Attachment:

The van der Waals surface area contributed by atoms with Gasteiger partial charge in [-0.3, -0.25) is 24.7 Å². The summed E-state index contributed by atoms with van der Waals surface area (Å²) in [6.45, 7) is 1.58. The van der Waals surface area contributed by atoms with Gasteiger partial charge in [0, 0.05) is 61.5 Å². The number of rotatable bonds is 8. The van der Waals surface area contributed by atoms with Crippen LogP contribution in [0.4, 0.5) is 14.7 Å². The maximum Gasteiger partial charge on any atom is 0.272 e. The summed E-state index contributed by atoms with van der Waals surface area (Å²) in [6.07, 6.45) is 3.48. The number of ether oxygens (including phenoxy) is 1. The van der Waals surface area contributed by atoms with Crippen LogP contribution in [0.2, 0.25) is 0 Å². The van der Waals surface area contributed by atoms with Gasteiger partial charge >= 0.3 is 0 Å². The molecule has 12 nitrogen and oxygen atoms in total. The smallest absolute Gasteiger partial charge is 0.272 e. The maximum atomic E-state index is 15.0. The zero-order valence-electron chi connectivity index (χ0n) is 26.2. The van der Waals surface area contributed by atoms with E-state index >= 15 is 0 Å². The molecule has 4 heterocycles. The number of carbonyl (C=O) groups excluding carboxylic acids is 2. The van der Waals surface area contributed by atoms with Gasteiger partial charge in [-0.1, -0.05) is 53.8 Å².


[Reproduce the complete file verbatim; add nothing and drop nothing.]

The van der Waals surface area contributed by atoms with Gasteiger partial charge in [-0.3, -0.25) is 24.7 Å². The summed E-state index contributed by atoms with van der Waals surface area (Å²) in [6.45, 7) is 1.58. The van der Waals surface area contributed by atoms with Gasteiger partial charge in [0, 0.05) is 61.5 Å². The number of rotatable bonds is 8. The van der Waals surface area contributed by atoms with Crippen LogP contribution in [0.4, 0.5) is 14.7 Å². The maximum Gasteiger partial charge on any atom is 0.272 e. The summed E-state index contributed by atoms with van der Waals surface area (Å²) in [6.07, 6.45) is 3.48. The number of ether oxygens (including phenoxy) is 1. The van der Waals surface area contributed by atoms with Crippen LogP contribution in [0.2, 0.25) is 0 Å². The van der Waals surface area contributed by atoms with Gasteiger partial charge >= 0.3 is 0 Å². The molecule has 12 nitrogen and oxygen atoms in total. The smallest absolute Gasteiger partial charge is 0.272 e. The maximum atomic E-state index is 15.0. The zero-order valence-electron chi connectivity index (χ0n) is 26.2. The van der Waals surface area contributed by atoms with E-state index >= 15 is 0 Å². The molecule has 4 heterocycles. The number of carbonyl (C=O) groups excluding carboxylic acids is 2. The van der Waals surface area contributed by atoms with Gasteiger partial charge in [-0.1, -0.05) is 53.8 Å².